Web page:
- Legislation is necessary to provide a meaningful solution to the orphan works problem as we know it today.
The report recommends that the issue of orphans works be addressed by amending the remedies section of the Copyright Act to limit the remedies available when infringement occurs after the copyright user has conducted a 'reasonably diligent search' to locate the copyright owner and the owner could not be located (see recommended statutory language p. 127, here).
Last year the Documentary Organisation of Canada suggested following the approach recommended by the US Copyright Office.
"While the Canadian provisions may have at one time been exemplary in comparison the lack of any such provisions in most countries, the Canadian solution now appears to be outmoded and even unworkable." (p. 25, here)
Professor Lawrence Lessig recently blogged about the US Copyright Office's report. Lessig applauds the content of the report, however disagrees with its recommendations (and the Orphan Works Act 2006- the Bill proposed as a result of the report). He criticises the recommendations for ‘going too far’ as well as ‘not going far enough.’ Lessig explains that if the recommendations are adopted they would overburden copyright owners and users. Formalisation of copyright has not had to occur in the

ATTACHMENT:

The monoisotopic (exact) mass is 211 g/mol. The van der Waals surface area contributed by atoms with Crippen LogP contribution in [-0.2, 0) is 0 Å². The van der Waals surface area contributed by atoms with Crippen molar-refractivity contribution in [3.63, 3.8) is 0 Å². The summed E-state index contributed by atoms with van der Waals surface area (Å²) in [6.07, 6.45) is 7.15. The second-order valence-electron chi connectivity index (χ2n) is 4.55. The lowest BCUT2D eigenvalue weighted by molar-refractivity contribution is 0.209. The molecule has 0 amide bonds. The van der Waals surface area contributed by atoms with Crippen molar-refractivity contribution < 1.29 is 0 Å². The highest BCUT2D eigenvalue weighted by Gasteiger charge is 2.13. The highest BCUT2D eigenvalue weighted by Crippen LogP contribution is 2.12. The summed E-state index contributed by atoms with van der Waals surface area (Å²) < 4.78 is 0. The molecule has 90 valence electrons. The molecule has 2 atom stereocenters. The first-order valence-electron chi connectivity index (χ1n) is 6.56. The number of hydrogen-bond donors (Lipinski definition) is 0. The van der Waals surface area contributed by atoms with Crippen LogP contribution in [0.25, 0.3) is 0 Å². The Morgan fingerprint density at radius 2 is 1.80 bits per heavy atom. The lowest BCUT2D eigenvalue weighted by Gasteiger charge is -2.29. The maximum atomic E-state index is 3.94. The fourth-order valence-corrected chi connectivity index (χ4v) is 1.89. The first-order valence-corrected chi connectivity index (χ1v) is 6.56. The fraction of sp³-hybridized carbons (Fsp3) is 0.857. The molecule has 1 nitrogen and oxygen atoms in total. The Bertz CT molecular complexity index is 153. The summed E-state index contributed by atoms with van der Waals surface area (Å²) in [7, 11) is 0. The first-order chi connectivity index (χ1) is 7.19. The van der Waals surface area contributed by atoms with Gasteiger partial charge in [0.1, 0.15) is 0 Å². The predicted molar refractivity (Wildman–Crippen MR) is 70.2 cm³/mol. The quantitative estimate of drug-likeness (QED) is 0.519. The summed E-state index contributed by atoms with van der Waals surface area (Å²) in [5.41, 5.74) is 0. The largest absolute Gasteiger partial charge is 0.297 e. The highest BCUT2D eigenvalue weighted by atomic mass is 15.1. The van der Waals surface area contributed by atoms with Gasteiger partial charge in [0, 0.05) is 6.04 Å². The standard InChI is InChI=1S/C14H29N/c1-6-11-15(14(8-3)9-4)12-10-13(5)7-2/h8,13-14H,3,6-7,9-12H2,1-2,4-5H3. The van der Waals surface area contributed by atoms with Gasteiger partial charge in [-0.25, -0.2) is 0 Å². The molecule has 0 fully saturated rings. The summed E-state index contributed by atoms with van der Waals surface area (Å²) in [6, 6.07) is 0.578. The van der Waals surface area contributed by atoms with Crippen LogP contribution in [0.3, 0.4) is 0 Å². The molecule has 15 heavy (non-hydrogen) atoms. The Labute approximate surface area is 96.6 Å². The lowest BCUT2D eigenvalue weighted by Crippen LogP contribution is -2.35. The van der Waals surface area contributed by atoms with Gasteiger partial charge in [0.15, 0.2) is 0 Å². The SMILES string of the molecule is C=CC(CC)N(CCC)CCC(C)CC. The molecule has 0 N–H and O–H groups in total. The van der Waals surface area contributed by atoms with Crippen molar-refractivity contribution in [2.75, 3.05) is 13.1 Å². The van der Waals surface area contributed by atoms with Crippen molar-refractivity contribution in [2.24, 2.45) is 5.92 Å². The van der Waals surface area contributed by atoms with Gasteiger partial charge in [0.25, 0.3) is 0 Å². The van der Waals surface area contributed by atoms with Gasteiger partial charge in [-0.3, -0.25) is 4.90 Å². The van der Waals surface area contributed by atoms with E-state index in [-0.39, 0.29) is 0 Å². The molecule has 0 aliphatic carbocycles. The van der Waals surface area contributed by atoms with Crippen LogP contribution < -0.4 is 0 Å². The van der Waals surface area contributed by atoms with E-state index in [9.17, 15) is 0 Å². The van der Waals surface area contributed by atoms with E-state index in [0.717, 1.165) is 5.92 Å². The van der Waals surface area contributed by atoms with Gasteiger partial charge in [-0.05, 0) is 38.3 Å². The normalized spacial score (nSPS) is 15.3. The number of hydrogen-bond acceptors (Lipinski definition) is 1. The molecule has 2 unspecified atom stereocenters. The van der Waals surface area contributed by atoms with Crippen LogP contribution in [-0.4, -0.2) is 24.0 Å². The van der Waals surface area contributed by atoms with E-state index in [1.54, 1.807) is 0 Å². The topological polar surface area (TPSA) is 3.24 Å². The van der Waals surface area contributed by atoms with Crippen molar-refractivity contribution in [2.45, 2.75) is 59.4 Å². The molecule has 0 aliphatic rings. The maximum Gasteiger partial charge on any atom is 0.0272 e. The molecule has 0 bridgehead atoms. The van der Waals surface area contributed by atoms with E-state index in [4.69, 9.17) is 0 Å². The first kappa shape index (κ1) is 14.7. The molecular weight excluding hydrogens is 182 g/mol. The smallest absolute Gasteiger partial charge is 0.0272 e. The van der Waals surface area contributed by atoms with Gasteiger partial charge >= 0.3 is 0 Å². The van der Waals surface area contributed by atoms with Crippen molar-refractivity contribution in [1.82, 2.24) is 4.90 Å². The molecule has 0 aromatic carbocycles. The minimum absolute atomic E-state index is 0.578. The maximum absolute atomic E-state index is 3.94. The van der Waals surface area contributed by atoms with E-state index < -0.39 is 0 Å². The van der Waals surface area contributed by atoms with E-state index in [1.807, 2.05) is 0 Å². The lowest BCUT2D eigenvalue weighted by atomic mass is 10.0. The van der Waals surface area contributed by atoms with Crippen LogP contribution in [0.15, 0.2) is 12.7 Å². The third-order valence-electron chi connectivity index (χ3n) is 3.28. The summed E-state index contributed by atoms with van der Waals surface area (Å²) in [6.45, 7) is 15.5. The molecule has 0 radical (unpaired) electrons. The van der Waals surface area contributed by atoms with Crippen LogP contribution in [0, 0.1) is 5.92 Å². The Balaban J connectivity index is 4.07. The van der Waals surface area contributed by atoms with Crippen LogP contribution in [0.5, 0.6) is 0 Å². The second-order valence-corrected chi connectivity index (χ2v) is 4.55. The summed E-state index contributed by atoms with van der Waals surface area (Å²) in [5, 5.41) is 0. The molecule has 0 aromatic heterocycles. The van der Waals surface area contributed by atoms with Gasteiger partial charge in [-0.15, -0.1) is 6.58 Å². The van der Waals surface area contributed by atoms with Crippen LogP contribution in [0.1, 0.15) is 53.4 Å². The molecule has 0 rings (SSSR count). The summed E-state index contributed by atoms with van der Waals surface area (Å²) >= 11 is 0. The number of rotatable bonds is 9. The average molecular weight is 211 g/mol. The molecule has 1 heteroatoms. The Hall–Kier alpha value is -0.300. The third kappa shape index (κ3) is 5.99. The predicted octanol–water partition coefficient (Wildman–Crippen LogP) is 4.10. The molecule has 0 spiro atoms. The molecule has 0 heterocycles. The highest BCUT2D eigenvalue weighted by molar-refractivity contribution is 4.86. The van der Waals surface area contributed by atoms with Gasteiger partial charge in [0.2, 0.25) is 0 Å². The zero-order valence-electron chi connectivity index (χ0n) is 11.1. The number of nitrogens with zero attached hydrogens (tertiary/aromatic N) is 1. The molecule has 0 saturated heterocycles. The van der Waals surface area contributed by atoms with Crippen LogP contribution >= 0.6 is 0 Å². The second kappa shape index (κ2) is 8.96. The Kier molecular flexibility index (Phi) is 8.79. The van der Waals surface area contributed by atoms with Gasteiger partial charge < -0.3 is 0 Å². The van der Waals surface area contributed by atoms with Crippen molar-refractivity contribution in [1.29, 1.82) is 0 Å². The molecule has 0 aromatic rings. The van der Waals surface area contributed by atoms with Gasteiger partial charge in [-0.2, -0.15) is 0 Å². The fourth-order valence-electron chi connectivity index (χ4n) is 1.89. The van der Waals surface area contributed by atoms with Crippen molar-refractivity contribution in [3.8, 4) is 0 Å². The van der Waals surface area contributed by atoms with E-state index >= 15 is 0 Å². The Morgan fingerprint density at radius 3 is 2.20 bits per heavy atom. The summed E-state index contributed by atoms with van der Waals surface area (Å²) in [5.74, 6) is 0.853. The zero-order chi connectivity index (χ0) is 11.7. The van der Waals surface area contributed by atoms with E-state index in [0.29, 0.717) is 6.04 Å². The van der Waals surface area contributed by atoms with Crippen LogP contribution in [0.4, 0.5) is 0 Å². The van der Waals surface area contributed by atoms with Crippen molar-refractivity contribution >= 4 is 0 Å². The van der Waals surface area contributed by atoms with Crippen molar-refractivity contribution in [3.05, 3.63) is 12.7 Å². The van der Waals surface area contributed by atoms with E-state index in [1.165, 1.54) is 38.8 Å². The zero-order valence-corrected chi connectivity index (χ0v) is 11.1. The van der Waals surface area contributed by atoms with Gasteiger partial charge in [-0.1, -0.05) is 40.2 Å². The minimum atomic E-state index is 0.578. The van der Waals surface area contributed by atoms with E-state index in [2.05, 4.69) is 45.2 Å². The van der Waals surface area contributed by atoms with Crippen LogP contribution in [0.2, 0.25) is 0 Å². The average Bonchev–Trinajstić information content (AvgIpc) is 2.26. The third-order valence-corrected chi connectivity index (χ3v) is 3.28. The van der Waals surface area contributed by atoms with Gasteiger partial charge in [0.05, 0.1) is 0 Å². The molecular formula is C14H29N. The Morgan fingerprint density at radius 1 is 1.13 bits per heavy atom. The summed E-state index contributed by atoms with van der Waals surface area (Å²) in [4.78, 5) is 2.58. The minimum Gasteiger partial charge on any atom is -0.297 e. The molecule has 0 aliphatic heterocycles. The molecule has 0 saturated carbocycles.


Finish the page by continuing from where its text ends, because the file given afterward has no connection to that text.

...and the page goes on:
Lessig proposes an alternative system, which I find very impressive. He suggests that after 50 years copyright owners should be obligated to register their copyright interest. If registration does not occur then the work could either move into the public domain or the copyright owner could have curtailed rights. Such a registry would not be government run, rather there would be many registries competing with each other (keeping the cost of registration low) and such registries would have to comply with government protocols. Lessig recommends a phasing in period to give copyright owners an opportunity to register their interest.
He has prepared an excellent video about orphan works and his proposal- available here. I recommend you watch it if you have 35 minutes to spare. It is well structured and provides some valuable information (despite him saying it is an 'overly long, overly professorial explanation'). It also discussed the issue of applicability to works created outside of
What really appeals to me is the efficiency of his proposed system of registration (especially compared with the Canadian example). The proposal also makes it much easier for people to locate the owners of older works. We need a system like this especially in light of developments such as copyright term extension. Obviously there are a few loose ends to tie up- examples include: